Mid-century target for net zero emission inadequate, says India

New Delhi wants G20 nations to pledge for reductions by 2030

Published - July 24, 2021 10:47 pm IST - NEW DELHI

TUTICORIN, TAMIL NADU, 25/09/2015: A view of the Tuticorin Thermal Power plant Second Unit on September 25, 2015. Photo: N. Rajesh

TUTICORIN, TAMIL NADU, 25/09/2015: A view of the Tuticorin Thermal Power plant Second Unit on September 25, 2015. Photo: N. Rajesh

At the conclusion of the G20 climate meet, India on Saturday, said that pledges by some countries to achieve Net Zero GHG emissions or ‘carbon neutrality’ by mid-century were inadequate, when considering the rights of developing countries to economic growth.

“We have noted the pledges made by some countries to achieve Net Zero GHG emissions or carbon Neutrality by or around mid century. However, this may not be adequate in view of fast depleting available carbon space. Therefore and keeping in view, the legitimate need of developing countries to growth, we urge G20 countries to commit to bringing down per capita emissions to Global average by 2030,” said the Indian statement .

The G20 climate summit, that concluded on Friday, comes roughly about 100 days before the Conference of Parties (COP 26) is set to begin in Glasgow, Scotland.

The Net Zero emissions refer to a situation where a country is able to remove at least as much carbon dioxide from the atmosphere as it is emitting. This can be done by increasing forest cover or through technologies such as carbon capture. India's position as the third largest greenhouse gas emitter but also with among the lowest per capita emissions means that it has always resisted a hard deadline — some countries have set their target years as 2050 or 2060 — to commit to a net-zero future. It is expected that the forthcoming COP 26 talks in Glasgow will see a commitment by the United States.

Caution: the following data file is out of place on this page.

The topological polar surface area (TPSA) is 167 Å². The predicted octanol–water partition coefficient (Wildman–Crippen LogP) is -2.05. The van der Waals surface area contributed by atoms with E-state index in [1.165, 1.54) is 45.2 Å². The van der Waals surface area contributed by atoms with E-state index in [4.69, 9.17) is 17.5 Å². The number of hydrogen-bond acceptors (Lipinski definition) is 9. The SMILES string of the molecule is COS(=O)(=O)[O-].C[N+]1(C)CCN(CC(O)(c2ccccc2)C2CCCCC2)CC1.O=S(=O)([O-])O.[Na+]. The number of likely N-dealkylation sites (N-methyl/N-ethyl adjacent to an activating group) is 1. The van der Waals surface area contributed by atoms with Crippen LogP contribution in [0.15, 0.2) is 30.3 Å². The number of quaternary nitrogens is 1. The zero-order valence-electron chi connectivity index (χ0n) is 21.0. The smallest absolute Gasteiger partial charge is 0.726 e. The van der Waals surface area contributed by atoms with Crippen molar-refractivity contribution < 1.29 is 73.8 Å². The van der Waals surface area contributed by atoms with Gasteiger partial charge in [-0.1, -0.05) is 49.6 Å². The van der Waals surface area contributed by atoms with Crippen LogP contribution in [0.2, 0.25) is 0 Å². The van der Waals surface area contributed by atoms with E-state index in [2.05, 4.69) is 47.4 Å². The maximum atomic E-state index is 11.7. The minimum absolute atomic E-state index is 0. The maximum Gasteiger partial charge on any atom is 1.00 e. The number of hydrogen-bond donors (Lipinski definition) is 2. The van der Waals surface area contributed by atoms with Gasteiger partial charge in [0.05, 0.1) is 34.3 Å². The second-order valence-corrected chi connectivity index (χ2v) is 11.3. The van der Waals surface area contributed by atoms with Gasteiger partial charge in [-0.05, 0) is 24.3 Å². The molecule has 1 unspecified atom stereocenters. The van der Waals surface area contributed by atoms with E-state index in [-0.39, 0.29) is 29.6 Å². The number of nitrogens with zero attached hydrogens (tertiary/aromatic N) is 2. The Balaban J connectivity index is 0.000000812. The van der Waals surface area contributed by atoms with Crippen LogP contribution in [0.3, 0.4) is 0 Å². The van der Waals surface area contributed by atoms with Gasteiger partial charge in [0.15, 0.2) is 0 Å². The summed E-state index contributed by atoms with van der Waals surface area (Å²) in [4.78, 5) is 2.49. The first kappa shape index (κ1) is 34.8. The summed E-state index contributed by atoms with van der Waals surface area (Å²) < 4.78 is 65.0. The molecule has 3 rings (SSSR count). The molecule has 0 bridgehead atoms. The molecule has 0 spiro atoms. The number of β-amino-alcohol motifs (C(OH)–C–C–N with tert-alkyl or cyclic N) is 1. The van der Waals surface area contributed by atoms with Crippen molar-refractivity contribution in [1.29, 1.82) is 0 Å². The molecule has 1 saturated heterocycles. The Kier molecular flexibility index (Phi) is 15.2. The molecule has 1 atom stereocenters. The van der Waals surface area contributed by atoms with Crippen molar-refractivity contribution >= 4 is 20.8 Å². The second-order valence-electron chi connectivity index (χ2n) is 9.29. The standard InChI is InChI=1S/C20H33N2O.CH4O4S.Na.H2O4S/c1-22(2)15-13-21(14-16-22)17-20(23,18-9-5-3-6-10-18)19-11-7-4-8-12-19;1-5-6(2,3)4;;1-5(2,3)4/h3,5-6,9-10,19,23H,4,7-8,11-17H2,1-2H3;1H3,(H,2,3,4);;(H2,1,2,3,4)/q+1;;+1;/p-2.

Countries periodically submit the National Determined Contributions (NDC) that outline their plans towards capping emission. As per the NDCs submitted to UNFCCC under Paris Agreement, the pledge of the United States falls short of their fair share by 12 tons of CO2/capita, of UK by 14.1 tones CO2/capita, of China by 0.2 tons CO2/capita, and of India by 0.4 tons CO2/capita, according to Council on Energy Environment and Water, a New Delhi based think-tank. The fair share represents the reductions countries must achieve to ensure that the greenhouse gas levels are below that to prevent a 1.5 average temperature rise over the globe by the turn of the century.

India's NDC requires it to achieve three main goals including increasing cumulative electricity generation installed capacity from non-fossil sources of energy to 40% by 2030, which currently stands at around 38%; lower emissions intensity of its GDP by 33-35% compared to 2005 levels by 2030 and create additional carbon sink of 2.5 to 3 billion tons through additional forest and tree cover. Within this is included a commitment to install 175GW of renewable energy by 2022 comprising 100GW of solar, 60GW of wind, and 10GW of bioenergy, and 5GW of small hydropower projects.

PM Modi has claimed to increase the targeted 175GW by 2022 to 220GW and also claimed to install 450GW of renewable energy by 2030. If India were to achieve this, the share of installed capacity of non-fossils in India’s electricity mix would reach 65%. In comparison, India’s Paris agreement target is to reach 40% non-fossils by 2030.

India would focus on implementing its “ambitious plans” through concrete actions domestically as well as globally via collaborations such as the International Solar Alliance and the Coalition of Disaster Resilient Infrastructure, Union Environment Minister Bhupender Yadav said at the conclusion of the summit.

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